In 1989, after the Cleveland Elementary School shooting in Stockton California left thirty-two injured and five children dead, anti-gun lobbyists and the media began campaigning against AR-15’s and other “military style” firearms. This caused the public to believe that these ordinary rifles are as dangerous as fully automatic, militaristic, machine guns. The suspect, Patrick Purdy, used a semi-automatic weapon to fire 106 rounds in 180 seconds. Purdy then took his own life with a pistol; not an assault weapon. These numbers are easily recreated by all semi-automatic weapons, regardless of the aesthetics of the firearm. The number of dead and injured children would have skyrocketed had the gun been fully automatic because more shots would have been fired. Although semi-automatic weapons are undeniably dangerous, to govern some of them as illegal (although they each posses the same amount of power and danger) based off it’s appearance instead of its functionality is erroneous.
On September 13th 1994, Bill Clinton signed the Federal Assault Weapons Ban. The purpose of the assault weapons ban was to prohibit the manufacturing and civilian transfer, possession, or use of semiautomatic assault weapons and large capacity magazines for ten years. The NRA (National Rifle Association) opposed the ban, stating, “‘Assault weapons’ are used in only one percent of all crimes,” which was then proven by the Department of Justice’s crime statistics in 1999. The ban also penalized the transfer or possession of large capacity ammunition feeding devices. These devices are defined in the act as, “any magazine, belt, drum, feed strip, or similar device manufactured after [September 13, 1994] that has the capacity of, or that can be readily restored or converted to accept, more than ten rounds of ammunition,” which sounds absurd upon realization that many guns typically take more than ten bullets. However, the Assault Weapons Ban incorporated a grandfather clause which declares that possession or transfer of weapons or ammunition that was possessed lawfully before the date of enactment will not be punished. This means that while the manufacturing of these guns have ended, the same amount of these weapons are still on the streets within the hands of people; still capable of abuse.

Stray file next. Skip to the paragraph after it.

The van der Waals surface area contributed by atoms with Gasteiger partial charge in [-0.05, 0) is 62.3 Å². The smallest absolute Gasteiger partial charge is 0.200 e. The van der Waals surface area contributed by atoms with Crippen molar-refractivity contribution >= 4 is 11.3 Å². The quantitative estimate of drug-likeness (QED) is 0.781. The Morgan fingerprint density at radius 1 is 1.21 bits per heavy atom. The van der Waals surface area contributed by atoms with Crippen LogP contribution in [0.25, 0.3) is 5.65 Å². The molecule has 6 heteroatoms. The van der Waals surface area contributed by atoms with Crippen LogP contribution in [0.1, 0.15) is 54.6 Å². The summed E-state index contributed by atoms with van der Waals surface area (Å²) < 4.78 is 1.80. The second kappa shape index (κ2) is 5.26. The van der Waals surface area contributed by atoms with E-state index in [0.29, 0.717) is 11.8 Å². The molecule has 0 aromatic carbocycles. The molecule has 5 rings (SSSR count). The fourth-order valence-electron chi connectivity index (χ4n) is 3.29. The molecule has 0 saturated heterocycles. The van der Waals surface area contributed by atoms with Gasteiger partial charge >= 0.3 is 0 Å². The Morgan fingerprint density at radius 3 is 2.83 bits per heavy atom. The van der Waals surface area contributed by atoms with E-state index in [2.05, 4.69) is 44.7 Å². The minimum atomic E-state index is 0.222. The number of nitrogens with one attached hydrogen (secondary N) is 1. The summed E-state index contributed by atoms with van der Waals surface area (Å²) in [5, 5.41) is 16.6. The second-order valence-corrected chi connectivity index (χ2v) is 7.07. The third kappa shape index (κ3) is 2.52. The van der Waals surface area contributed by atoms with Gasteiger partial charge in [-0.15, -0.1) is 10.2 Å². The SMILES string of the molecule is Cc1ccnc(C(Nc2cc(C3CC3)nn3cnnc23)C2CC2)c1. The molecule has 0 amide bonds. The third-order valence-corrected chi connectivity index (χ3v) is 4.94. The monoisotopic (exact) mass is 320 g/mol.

As one can see, an “Assault Weapon” does not differ from it’s semiautomatic counterparts. Although they may seem intimidating compared to other guns on the market, they do not function differently. A pistol that just missed the classification may be just as dangerous as any assault weapon. To conclude the assumption that they are more dangerous to our society followed by attempts to remove them from the hands of families requiring protection may be the most illogical and frightening portion of the situation. Our government means well, which makes this situation counterintuitive.
Anonymous. “The Truth About Assault Weapons.” The Truth About Assault Weapons. Anonymous, n.d. Web. 09 Nov. 2016. <http://www.assaultweapon.info>>;
“Assault Rifle.” Wikipedia. Wikimedia Foundation, n.d. Web. 09 Nov. 2016.<http://www.wikipedia.org/wiki/Assault_Rifle>
“Federal Assault Weapons Ban.” Wikipedia. Wikimedia Foundation, n.d. Web. 09 Nov. 2016. <http://www.wikipedia.org/wiki/Federal_Assault_Weapons_Ban>>;
“Assault Weapon Truth: The Facts about Assault Weapons.” Assaultweapontruth. Assault Weapon Truth, n.d. Web. 09 Nov. 2016. <http://www.assaultweapontruth.com>.
One thought on “Definition Rewrite-theshocker69”
While your distinction is useful and informative, Shocker, and the confusion clearly creates misunderstanding, once the terminology question is settled, it remains clear—doesn’t it?—that when the public cry out after a mass shooting—we could just as easily distract ourselves with competing definitions of what that means—what they want to ban is whatever weapon makes this possible: “The suspect, Patrick Purdy, used a semi-automatic weapon to fire 106 rounds in 180 seconds.”